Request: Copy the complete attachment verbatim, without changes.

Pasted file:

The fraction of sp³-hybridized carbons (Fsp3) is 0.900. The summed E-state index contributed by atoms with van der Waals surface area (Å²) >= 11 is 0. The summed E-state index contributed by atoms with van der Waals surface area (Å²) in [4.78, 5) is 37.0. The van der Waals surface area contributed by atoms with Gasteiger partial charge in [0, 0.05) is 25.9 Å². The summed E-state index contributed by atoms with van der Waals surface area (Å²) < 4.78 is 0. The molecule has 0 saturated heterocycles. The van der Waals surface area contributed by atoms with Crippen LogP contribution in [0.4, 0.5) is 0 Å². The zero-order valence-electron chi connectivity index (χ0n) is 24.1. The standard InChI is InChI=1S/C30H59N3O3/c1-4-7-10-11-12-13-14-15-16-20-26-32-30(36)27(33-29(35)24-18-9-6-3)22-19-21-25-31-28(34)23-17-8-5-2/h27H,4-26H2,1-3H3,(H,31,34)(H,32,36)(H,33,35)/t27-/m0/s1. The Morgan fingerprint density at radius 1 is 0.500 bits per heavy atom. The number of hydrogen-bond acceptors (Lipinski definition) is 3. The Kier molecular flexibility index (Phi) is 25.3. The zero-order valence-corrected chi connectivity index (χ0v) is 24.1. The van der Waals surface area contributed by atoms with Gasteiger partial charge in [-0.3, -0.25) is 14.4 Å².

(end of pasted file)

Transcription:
The fraction of sp³-hybridized carbons (Fsp3) is 0.900. The summed E-state index contributed by atoms with van der Waals surface area (Å²) >= 11 is 0. The summed E-state index contributed by atoms with van der Waals surface area (Å²) in [4.78, 5) is 37.0. The van der Waals surface area contributed by atoms with Gasteiger partial charge in [0, 0.05) is 25.9 Å². The summed E-state index contributed by atoms with van der Waals surface area (Å²) < 4.78 is 0. The molecule has 0 saturated heterocycles. The van der Waals surface area contributed by atoms with Crippen LogP contribution in [0.4, 0.5) is 0 Å². The zero-order valence-electron chi connectivity index (χ0n) is 24.1. The standard InChI is InChI=1S/C30H59N3O3/c1-4-7-10-11-12-13-14-15-16-20-26-32-30(36)27(33-29(35)24-18-9-6-3)22-19-21-25-31-28(34)23-17-8-5-2/h27H,4-26H2,1-3H3,(H,31,34)(H,32,36)(H,33,35)/t27-/m0/s1. The Morgan fingerprint density at radius 1 is 0.500 bits per heavy atom. The number of hydrogen-bond acceptors (Lipinski definition) is 3. The Kier molecular flexibility index (Phi) is 25.3. The zero-order valence-corrected chi connectivity index (χ0v) is 24.1. The van der Waals surface area contributed by atoms with Gasteiger partial charge in [-0.3, -0.25) is 14.4 Å².